Our Hungover Recap of Last Night's Beefeater 24 Mixology Competition at The Gin Mill

Categories: Drink This
Danny Duran
Omar Yeefoon of The People's Last Stand, mixes up a "Boleyn."
For those in attendance at The Gin Mill last night for the Beefeater 24 Mixology competition, any memory of exactly what transpired is a little spotty.

After all, 13 area mixologists turned up for the event with their own Beefeater 24 concoctions, in hopes of winning the $1,000 first prize, and City Of Ate was on hand to guzzle each drink and help pick a winner. So forgive us if our memory of the night is a bit patchy; we may or may not have blacked out halfway through the judging process. What we do remember is that an alarming number of the drinks we were served nodded to the Pisco Sour, with its use of egg foam and bitters.

The event, sponsored by Beefeater an the Observer, was held, in part, to introduce Beefeater 24, a gin aged 24 hours in Japanese Sencha tea and Chinese green tea. Most importantly, though, it gets you real drunk real fast.

It didn't help that the contestants were mixing, shaking, bruising, and serving drinks faster than the judges could ingest them. Still, we soldiered on.
The criteria for judging the drinks was simple. Flavor and balance, expression of the gin, creativity, name, and overall presentation were the plum line in choosing the best drink, all of which used Beefeater 24 as the base ingredient. There were some that scored quite low, some that were pretty good, and three that stood out as the best.

John DeCarlis, who tends bar at Fort Worth's The Usual, came in third with his Pisco Sour inspired "24 Sour." The drink took the spirit's tea notes even further by using a complex blend of earl grey tea, simple syrup, and egg foam. The final product was crisp on the nose with a creamy finish.

Second place went to Michael Martensen, barman at The Cedars Social, with his drink "Desi's Delight." As the name implies, Martensen took a Cuban approach, making a drink more akin to a Mojito than the rest of the night's offerings. His use of almond in the drink prompted a WTF, and the judges decided the drink would go best in the summer.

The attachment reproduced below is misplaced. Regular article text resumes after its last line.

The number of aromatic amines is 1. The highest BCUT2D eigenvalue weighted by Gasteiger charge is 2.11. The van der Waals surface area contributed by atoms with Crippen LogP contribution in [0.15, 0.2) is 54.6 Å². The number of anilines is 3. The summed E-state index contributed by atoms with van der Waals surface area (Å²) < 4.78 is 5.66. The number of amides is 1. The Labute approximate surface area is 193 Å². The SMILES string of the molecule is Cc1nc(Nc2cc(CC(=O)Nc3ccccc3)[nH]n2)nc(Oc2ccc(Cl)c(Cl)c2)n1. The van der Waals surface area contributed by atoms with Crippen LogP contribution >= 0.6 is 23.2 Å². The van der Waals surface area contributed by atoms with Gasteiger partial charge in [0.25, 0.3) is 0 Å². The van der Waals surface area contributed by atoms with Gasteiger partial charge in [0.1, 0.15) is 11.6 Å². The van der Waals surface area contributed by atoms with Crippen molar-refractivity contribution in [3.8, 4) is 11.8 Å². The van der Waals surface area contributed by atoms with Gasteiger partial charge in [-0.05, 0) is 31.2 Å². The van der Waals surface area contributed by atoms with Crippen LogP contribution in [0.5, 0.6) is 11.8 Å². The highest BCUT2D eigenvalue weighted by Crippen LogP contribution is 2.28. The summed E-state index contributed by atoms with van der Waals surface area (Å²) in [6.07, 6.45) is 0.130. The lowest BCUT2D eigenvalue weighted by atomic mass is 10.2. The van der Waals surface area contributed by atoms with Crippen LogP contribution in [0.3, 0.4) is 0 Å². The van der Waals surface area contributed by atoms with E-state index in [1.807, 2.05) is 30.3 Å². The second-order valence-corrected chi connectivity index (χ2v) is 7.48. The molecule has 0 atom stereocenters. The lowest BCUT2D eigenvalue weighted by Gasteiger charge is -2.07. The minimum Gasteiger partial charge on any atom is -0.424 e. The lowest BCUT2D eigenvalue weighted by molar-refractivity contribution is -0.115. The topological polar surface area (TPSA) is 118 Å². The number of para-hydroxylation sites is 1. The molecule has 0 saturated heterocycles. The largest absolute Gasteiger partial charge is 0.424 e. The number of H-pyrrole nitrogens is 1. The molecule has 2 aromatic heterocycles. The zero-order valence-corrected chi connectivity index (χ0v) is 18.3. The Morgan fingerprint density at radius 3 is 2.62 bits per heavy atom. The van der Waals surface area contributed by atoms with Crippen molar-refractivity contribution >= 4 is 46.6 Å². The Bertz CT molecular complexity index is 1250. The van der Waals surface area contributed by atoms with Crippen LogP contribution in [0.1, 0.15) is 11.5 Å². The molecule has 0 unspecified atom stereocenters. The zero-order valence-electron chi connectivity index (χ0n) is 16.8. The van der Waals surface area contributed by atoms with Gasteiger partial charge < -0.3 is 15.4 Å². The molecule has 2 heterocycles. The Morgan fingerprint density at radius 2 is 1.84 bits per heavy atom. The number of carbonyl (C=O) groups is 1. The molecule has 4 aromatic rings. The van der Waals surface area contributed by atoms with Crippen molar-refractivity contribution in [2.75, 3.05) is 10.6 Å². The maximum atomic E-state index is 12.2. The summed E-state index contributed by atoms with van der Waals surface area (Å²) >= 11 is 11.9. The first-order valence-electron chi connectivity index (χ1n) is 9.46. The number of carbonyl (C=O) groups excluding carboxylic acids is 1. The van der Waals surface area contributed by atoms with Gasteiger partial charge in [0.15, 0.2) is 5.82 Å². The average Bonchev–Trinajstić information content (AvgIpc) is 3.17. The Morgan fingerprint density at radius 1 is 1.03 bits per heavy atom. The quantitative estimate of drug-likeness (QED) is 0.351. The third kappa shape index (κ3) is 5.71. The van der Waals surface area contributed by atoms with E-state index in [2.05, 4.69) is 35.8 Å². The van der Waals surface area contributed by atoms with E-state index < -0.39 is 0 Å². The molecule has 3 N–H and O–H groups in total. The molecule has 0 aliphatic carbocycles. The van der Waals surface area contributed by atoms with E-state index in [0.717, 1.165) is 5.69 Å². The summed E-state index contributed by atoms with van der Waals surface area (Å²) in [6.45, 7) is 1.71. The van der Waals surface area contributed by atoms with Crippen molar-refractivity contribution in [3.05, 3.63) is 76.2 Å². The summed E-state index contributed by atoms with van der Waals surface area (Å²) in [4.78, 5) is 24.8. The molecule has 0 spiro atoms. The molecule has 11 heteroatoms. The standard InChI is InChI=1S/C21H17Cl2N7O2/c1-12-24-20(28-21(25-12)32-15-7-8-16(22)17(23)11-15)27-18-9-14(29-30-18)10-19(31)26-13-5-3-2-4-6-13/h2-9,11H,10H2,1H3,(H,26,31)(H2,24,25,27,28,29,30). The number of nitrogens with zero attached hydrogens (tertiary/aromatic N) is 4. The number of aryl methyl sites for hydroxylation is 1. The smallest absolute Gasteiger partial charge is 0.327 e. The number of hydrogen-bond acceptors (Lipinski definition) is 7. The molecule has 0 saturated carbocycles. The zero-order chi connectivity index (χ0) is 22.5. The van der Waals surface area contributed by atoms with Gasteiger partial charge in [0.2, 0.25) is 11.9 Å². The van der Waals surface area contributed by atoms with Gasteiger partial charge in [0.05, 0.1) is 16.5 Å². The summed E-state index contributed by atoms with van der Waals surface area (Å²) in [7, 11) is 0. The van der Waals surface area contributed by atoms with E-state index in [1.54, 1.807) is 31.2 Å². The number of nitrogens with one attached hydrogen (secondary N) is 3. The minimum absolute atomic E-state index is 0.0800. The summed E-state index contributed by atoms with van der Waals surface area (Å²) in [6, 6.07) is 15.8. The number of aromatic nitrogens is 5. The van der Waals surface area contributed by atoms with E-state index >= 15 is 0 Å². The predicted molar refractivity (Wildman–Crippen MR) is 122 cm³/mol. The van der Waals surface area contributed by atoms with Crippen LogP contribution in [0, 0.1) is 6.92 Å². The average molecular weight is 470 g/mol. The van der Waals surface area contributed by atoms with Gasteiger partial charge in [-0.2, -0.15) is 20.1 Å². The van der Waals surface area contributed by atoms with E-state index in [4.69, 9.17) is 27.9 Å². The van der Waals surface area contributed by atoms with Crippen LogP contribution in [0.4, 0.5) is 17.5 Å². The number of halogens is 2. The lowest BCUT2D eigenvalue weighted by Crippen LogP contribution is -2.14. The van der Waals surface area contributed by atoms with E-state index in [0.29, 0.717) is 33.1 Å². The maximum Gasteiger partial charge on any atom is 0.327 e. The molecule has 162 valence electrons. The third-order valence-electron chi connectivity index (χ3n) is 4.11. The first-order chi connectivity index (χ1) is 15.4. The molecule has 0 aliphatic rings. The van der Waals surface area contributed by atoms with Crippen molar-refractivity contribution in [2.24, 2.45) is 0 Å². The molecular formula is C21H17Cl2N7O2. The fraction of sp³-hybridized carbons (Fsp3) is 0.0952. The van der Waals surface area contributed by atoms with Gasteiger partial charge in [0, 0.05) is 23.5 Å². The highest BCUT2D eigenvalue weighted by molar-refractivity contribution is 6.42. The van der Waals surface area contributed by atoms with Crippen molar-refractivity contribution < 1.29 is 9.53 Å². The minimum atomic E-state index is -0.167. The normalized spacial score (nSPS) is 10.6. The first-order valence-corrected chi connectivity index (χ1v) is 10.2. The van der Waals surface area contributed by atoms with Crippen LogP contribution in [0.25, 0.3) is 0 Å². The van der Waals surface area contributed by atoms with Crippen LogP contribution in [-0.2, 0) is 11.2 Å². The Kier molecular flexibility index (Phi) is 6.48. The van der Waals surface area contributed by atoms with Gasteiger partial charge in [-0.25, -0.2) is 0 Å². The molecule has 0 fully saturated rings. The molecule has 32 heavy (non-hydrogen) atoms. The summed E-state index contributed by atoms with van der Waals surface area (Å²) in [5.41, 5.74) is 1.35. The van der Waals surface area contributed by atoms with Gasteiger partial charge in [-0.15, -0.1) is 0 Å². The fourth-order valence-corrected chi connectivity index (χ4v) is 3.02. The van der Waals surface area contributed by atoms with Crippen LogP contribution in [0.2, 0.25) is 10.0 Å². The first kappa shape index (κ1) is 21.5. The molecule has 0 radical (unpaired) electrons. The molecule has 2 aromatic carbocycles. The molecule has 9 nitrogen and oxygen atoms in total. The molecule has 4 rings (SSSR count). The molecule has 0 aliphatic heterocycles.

The winning drink, however, used the upcoming autumn and winter as inspiration. "Bouquet of 24," from Victor Tangos' Kirsten Holloway, despite its terrible name, had perfect balance with all its ingredients. Again, the Pisco Sour was referenced, but "Bouquet" was a much softer, warmer cocktail. She used lavender, lime juice, egg foam, and simple syrup for a drink that will go nicely with the upcoming holidays, especially if all the family and festivities have you jonesing to get real drunk real fast.

Location Info


The Gin Mill

1921 N. Henderson Ave., Dallas, TX

Category: Music

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Daniel Hopkins
Daniel Hopkins

"Pisco Sour" was a term thrown around loosely by many of the bartenders at this event, specifically the first and third place winners, who each cited the Pisco Sour as inspiration for their drinks.


Using orgeat syrup (apparently also known as almond syrup in DFW cause drinkers can't be be bothered with the actual name for an ingredient lest it be too esoteric - how insulting) in a drink that pays hommage to Carribean culture (I.e. using orgeat in a tikiesque drink) never constitutes a "WTF". For starters, ever heard of a Mai Tai?

Also, if you keep referencing pisco sours whenever someone uses egg white in a drink please do some research: there are drinks that have been around longer than a pisco that use egg white in. I'm sure a silver gin fizz had more influence on the bar-tenders than pisco sours when creating their recipes.

Incog Nico
Incog Nico

I think it was a great competition and I enjoyed meeting John last night from the Usual and Alan from Blue Mesa. I wish more people would've know about it then again its competitions like this one that will make the Margarita Massacre so popular on October 30th in Fort Worth at the W.7th Development from 1pm-5pm. Cheers!


Actually, the third place winner didn't originally name the Pisco Sour as his inspiration, but rather "sour style cocktails" which people quickly began to interpret as a Pisco sour, which is understandable considering the drink's current popularity. Someone says "sour" and everyone replies "Pisco?" I think John DeCarlis was just too polite to correct anyone, and everyone. I never had the chance to speak with Kristen Holloway that night, but I did hear her mention the Pisco Sour when she won.

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